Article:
Facility Gateway to Redevelop Chicago Facility

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Facility Gateway Corporation has partnered with Pi Data Holdings (PDH) to develop and manage 601 West Polk, a data center and telecom building in downtown Chicago. PDH recently purchase of the building from Ten X Capital Partners.

Facility Gateway and PDH are working to bring more power into the building while expanding existing capacity. The building is situated on the primary fiber optic ring serving downtown Chicago providing the building’s existing tenants  with diverse connectivity.

“Not only does 601 Polk have that rare confluence of power and connectivity, which is scarce in downtown Chicago, but if one needs more than 20,000 square-feet of real estate on a single floor, then 601 Polk is the only building in downtown Chicago that can accommodate that need today,” says Laurance Lewis, President of Corporate Site Selectors, which represented Ten X Capital Partners in the recent sale.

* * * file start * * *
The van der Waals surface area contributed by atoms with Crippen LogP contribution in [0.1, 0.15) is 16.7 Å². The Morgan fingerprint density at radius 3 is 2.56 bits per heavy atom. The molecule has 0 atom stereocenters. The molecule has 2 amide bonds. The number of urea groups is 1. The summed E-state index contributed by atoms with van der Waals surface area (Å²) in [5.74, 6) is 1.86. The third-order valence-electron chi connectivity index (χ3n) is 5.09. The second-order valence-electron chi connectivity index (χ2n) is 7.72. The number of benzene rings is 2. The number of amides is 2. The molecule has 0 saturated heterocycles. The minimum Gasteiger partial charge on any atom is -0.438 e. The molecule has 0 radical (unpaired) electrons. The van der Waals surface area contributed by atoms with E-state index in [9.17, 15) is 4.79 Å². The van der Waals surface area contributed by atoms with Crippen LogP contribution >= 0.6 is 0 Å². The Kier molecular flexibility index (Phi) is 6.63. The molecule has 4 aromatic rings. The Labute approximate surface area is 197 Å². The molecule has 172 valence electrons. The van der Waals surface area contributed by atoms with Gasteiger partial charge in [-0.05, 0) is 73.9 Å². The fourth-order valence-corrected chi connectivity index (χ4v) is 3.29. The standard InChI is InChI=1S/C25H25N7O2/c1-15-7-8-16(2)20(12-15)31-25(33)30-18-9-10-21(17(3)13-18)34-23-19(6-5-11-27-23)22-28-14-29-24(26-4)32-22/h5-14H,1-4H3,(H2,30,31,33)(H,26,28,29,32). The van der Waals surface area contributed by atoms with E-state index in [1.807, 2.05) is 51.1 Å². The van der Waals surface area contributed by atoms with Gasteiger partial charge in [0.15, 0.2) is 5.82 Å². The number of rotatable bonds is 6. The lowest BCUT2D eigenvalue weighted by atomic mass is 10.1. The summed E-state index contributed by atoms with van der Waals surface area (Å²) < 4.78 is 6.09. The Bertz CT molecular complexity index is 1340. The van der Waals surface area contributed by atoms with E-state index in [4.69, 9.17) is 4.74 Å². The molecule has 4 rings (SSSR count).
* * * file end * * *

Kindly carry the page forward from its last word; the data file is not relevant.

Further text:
The ownership change at 601 Polk comes shortly after Digital Realty Trust has leased the final chunk of available space at 350 East Cermak, the premier data center hub in the downtown Chicago market. In a recent market update, Grubb & Ellis describes Chicago as “the tightest data center market in the country”

“With an exhausted supply of real estate options in downtown Chicago, our goal for 601 Polk is to refuel those options so that we can accommodate the end users’ demands for more alternatives,” said Jason Perry, COO of Facility Gateway Corporation. “When we found the property during site selection, it was apparent that 601 Polk would be a good investment and development opportunity.”

The building will immediately undergo extensive renovations to its first floor. The 25,000-foot build-out will be supported by Facility Gateway’s experienced Engineering and Installation Division.

About the Author

Rich Miller is the founder and editor-in-chief of Data Center Knowledge, and has been reporting on the data center sector since 2000. He has tracked the growing impact of high-density computing on the power and cooling of data centers, and the resulting push for improved energy efficiency in these facilities.

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